a whole 8 QSOs ended up with a frequency on 28 MHz; and MOST of them with South America - go figure.

What this tells me is that 10 meters isn't as DEAD as we think it is,
In the end those CQ calls netted 5 countries on 10-meters.

When a 15 meter opening occurred on Sunday afternoon, I switched antennas to make use of a 3-element Stepp-IR running Bi-directional to Asia and South America enjoying QSOs from both continents while calling CQ on 21.095.95. Switching towers allowed the "wrecking crew" to
come in and dismantle the unit for transport to a secret, unnamed CQP location.

Even though I didn't use it for local contest operation, having a larger screen available for this GiG actually encouraged me to Search & Pounce more; something I am often reluctant to do when running RTTY remotely. The "Goal Posts" on MMTY's decoder screen made it relatively easy for RCForb's radio emulation to nudge the VFO frequency up/down, lining up the Mark/Space signals.

As a result, approx. 7% of the 512 claimed QSOs came from Searching & Pouncing (when running remotely, it is usually < 1%). This contest operation was purposely run as ASSISTED in order that I could click on stations and the "quickly" tune them in; unfortunately, nearly 50% of the spots had the offset WAY OFF.

In both endeavors (RTTY and Antenna Raising) the watchwords were: Flexibility, Workability, Ingenuity & Sustainability. I could probably write an entire BLOG entry on these four concepts.
Keep your eyes open for that possibility.

A frustrating bummer during the RTTY weekend is that while I finally worked out the audio filters for RTTY on the FT-1000mp, because those filters are on the REMOTE side of the radio transmission, they are too late for the decoding on the Fallbrook end. Theoretically, I could run a standalone copy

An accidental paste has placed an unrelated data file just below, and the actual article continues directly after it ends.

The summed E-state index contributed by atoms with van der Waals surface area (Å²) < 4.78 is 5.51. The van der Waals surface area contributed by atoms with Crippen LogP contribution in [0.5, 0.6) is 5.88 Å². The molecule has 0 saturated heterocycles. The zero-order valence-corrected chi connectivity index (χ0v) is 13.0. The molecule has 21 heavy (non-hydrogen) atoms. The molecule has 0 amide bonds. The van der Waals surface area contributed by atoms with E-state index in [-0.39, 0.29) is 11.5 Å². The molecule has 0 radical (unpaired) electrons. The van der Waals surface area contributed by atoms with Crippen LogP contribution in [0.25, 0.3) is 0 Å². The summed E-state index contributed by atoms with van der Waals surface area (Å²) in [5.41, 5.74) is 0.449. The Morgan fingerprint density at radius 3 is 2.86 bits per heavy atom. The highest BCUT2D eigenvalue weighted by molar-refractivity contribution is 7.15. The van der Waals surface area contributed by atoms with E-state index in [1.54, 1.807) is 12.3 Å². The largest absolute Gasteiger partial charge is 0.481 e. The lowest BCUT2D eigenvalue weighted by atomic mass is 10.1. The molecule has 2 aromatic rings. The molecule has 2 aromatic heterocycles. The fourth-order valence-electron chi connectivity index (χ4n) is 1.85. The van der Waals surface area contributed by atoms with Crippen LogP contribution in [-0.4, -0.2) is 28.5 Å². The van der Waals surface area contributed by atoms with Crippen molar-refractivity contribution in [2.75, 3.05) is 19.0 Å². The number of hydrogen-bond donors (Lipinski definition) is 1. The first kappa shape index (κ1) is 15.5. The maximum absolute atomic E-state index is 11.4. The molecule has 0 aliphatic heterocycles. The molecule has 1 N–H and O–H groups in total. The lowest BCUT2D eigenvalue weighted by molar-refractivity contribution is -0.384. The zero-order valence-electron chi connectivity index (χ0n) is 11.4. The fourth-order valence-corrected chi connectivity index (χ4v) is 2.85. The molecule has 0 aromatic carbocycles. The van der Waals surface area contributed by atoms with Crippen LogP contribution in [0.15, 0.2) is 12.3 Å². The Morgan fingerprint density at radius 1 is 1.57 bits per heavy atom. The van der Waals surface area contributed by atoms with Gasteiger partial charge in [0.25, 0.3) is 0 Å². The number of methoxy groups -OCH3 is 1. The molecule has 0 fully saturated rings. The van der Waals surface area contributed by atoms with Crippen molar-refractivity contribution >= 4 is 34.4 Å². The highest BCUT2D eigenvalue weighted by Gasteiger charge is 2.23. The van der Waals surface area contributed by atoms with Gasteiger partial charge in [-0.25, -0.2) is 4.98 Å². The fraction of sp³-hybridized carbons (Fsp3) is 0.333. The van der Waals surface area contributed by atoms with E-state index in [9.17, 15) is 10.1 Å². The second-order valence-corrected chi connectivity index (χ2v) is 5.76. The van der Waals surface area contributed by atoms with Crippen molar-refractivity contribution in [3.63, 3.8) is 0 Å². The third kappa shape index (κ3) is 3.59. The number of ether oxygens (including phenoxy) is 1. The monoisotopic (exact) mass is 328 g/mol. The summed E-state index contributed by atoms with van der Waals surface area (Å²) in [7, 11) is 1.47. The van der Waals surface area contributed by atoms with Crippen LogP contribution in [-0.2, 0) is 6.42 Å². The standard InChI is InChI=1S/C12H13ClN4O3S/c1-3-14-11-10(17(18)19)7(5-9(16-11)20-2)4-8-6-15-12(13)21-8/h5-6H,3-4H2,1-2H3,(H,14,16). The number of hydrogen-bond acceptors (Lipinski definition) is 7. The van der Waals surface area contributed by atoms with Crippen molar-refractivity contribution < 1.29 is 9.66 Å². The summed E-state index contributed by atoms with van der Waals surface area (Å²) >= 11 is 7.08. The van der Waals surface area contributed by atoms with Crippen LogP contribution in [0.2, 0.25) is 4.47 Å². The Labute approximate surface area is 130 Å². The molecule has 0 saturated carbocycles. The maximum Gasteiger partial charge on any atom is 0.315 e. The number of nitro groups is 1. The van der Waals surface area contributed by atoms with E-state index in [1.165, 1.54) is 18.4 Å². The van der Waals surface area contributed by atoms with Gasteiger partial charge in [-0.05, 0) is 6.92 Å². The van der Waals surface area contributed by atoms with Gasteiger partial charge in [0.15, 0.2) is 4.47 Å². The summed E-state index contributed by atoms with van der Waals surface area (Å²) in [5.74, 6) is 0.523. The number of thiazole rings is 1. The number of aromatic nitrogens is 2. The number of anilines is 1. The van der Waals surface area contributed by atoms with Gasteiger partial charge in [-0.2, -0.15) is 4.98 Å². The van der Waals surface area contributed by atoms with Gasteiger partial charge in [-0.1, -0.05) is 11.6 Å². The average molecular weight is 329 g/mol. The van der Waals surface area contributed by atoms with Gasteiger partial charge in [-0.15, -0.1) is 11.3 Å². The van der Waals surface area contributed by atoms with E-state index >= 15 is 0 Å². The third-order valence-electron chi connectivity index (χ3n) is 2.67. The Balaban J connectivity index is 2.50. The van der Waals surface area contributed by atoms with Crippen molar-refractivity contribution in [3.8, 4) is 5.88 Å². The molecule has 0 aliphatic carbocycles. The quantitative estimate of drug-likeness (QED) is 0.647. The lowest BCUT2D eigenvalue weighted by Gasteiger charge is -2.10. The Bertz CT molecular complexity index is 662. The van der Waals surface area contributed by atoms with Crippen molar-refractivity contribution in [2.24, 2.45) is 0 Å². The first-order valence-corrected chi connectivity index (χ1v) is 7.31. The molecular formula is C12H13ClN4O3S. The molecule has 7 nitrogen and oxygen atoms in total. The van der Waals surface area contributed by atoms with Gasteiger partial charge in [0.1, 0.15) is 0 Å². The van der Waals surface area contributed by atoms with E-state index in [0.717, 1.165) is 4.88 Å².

of MMTY (without N1MM+) on my end and decode the audio filtered by the NIR-12 and the Autek
QF-1A. Stay tuned for that experiment.

Considering the storm devastation in Puerto Rico, it was no surprise to hear no activity from WP3M or any other P.R. station. However I WAS surprised to hear many XE stations and 8 Cuban stations on RTTY. 

This RTTY GiG enabled a LoT of good frequency runs; especially on 15 meters.

At 23:15z the Elecraft K3 radio was moved down to 20 meters one last time to run the remaining 45 minutes of the contest.

Band propagation held up reasonably well, allowing me to settle in a run yet another frequency.
Then, at 23:45z (with 15 minutes to go) the internet connection in Fallbrook COMPLETELY DIED - No Response. That was the end of CQ WW RTTY for 2017. (The culprit who PURPOSEFULLY shutoff the microwave link has been thoroughly FLOGGed.)

Unique to the RTTY flavor of CQ W.W. DX contests, is that QSOs with your own country are worth 1 point (0 points on SSB & CW). Continent-wise, I would have liked to have HEARD more stations in Africa. The bandmap spots were certainly there, however if you can't hear'em you can't work'em.

After all the crazed pandemonium had died down, it was time to take a closer look at QSO counts for the individual bands. 40 meters (followed by 15 meters) was top band so I submitted
the log as: SO(A)SB40HP.  

According to the 3830Scores website, WQ6X takes 1st. place for USA, 2nd place for NA and 4th place world wide.

Did you play in the CQ W.W. RTTY contest?

Is WQ6X in YOUR Log?